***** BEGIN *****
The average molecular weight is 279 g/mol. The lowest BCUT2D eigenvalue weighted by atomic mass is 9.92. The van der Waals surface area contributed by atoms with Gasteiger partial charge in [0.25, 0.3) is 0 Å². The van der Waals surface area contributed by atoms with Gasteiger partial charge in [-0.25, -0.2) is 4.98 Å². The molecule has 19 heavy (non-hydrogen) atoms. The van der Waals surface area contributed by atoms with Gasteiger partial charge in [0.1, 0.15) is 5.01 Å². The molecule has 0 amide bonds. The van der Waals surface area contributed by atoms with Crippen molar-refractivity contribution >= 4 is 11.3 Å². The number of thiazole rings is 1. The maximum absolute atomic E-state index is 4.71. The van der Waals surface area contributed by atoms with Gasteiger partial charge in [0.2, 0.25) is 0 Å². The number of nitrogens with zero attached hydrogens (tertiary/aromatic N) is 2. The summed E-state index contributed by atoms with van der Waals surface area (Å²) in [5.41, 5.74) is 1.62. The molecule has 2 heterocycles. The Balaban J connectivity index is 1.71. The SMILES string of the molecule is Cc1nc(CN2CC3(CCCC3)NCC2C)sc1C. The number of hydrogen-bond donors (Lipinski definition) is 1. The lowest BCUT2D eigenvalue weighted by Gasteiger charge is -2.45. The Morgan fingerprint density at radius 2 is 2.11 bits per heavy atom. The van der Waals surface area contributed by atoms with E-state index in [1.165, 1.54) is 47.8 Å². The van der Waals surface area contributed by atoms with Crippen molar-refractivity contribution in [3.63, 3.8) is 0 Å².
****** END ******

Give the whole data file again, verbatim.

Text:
The average molecular weight is 279 g/mol. The lowest BCUT2D eigenvalue weighted by atomic mass is 9.92. The van der Waals surface area contributed by atoms with Gasteiger partial charge in [0.25, 0.3) is 0 Å². The van der Waals surface area contributed by atoms with Gasteiger partial charge in [-0.25, -0.2) is 4.98 Å². The molecule has 19 heavy (non-hydrogen) atoms. The van der Waals surface area contributed by atoms with Gasteiger partial charge in [0.1, 0.15) is 5.01 Å². The molecule has 0 amide bonds. The van der Waals surface area contributed by atoms with Crippen molar-refractivity contribution >= 4 is 11.3 Å². The number of thiazole rings is 1. The maximum absolute atomic E-state index is 4.71. The van der Waals surface area contributed by atoms with Gasteiger partial charge in [0.2, 0.25) is 0 Å². The number of nitrogens with zero attached hydrogens (tertiary/aromatic N) is 2. The summed E-state index contributed by atoms with van der Waals surface area (Å²) in [5.41, 5.74) is 1.62. The molecule has 2 heterocycles. The Balaban J connectivity index is 1.71. The SMILES string of the molecule is Cc1nc(CN2CC3(CCCC3)NCC2C)sc1C. The number of hydrogen-bond donors (Lipinski definition) is 1. The lowest BCUT2D eigenvalue weighted by Gasteiger charge is -2.45. The Morgan fingerprint density at radius 2 is 2.11 bits per heavy atom. The van der Waals surface area contributed by atoms with E-state index in [1.165, 1.54) is 47.8 Å². The van der Waals surface area contributed by atoms with Crippen molar-refractivity contribution in [3.63, 3.8) is 0 Å².